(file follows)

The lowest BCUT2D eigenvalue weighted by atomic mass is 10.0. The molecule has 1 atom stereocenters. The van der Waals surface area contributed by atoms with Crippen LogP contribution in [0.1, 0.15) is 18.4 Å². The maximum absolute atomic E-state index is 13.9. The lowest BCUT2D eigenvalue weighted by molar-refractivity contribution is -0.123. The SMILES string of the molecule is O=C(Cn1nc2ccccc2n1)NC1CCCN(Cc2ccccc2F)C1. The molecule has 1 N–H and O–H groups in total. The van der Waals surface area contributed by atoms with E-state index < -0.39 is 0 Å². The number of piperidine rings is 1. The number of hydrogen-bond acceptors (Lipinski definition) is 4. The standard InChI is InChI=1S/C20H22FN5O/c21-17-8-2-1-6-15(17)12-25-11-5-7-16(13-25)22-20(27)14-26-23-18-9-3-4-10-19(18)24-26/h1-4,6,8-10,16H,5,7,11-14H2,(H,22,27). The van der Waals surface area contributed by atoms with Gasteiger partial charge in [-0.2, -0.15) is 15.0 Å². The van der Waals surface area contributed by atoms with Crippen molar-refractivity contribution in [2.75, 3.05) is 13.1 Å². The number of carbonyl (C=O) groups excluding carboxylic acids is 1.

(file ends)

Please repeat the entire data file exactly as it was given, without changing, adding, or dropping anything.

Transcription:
The lowest BCUT2D eigenvalue weighted by atomic mass is 10.0. The molecule has 1 atom stereocenters. The van der Waals surface area contributed by atoms with Crippen LogP contribution in [0.1, 0.15) is 18.4 Å². The maximum absolute atomic E-state index is 13.9. The lowest BCUT2D eigenvalue weighted by molar-refractivity contribution is -0.123. The SMILES string of the molecule is O=C(Cn1nc2ccccc2n1)NC1CCCN(Cc2ccccc2F)C1. The molecule has 1 N–H and O–H groups in total. The van der Waals surface area contributed by atoms with E-state index < -0.39 is 0 Å². The number of piperidine rings is 1. The number of hydrogen-bond acceptors (Lipinski definition) is 4. The standard InChI is InChI=1S/C20H22FN5O/c21-17-8-2-1-6-15(17)12-25-11-5-7-16(13-25)22-20(27)14-26-23-18-9-3-4-10-19(18)24-26/h1-4,6,8-10,16H,5,7,11-14H2,(H,22,27). The van der Waals surface area contributed by atoms with Gasteiger partial charge in [-0.2, -0.15) is 15.0 Å². The van der Waals surface area contributed by atoms with Crippen molar-refractivity contribution in [2.75, 3.05) is 13.1 Å². The number of carbonyl (C=O) groups excluding carboxylic acids is 1.